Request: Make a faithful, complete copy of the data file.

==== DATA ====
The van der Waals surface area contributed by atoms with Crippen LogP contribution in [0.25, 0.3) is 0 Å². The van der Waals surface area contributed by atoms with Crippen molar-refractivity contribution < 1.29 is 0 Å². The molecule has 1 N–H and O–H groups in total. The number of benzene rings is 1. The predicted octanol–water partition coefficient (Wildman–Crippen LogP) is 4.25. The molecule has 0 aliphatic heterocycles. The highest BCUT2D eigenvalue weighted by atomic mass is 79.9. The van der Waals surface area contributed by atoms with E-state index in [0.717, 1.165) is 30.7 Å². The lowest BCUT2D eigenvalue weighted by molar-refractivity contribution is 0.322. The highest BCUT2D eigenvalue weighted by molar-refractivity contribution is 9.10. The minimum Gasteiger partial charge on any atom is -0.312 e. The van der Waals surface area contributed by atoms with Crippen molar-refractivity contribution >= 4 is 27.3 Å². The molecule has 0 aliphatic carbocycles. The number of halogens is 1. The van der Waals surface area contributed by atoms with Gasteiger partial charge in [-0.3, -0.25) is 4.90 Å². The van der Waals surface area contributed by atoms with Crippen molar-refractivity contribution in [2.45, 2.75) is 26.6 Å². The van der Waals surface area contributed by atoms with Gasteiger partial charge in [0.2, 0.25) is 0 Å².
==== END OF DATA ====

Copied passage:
The van der Waals surface area contributed by atoms with Crippen LogP contribution in [0.25, 0.3) is 0 Å². The van der Waals surface area contributed by atoms with Crippen molar-refractivity contribution < 1.29 is 0 Å². The molecule has 1 N–H and O–H groups in total. The number of benzene rings is 1. The predicted octanol–water partition coefficient (Wildman–Crippen LogP) is 4.25. The molecule has 0 aliphatic heterocycles. The highest BCUT2D eigenvalue weighted by atomic mass is 79.9. The van der Waals surface area contributed by atoms with E-state index in [0.717, 1.165) is 30.7 Å². The lowest BCUT2D eigenvalue weighted by molar-refractivity contribution is 0.322. The highest BCUT2D eigenvalue weighted by molar-refractivity contribution is 9.10. The minimum Gasteiger partial charge on any atom is -0.312 e. The van der Waals surface area contributed by atoms with Crippen molar-refractivity contribution >= 4 is 27.3 Å². The molecule has 0 aliphatic carbocycles. The number of halogens is 1. The van der Waals surface area contributed by atoms with Gasteiger partial charge in [-0.3, -0.25) is 4.90 Å². The van der Waals surface area contributed by atoms with Crippen molar-refractivity contribution in [2.45, 2.75) is 26.6 Å². The van der Waals surface area contributed by atoms with Gasteiger partial charge in [0.2, 0.25) is 0 Å².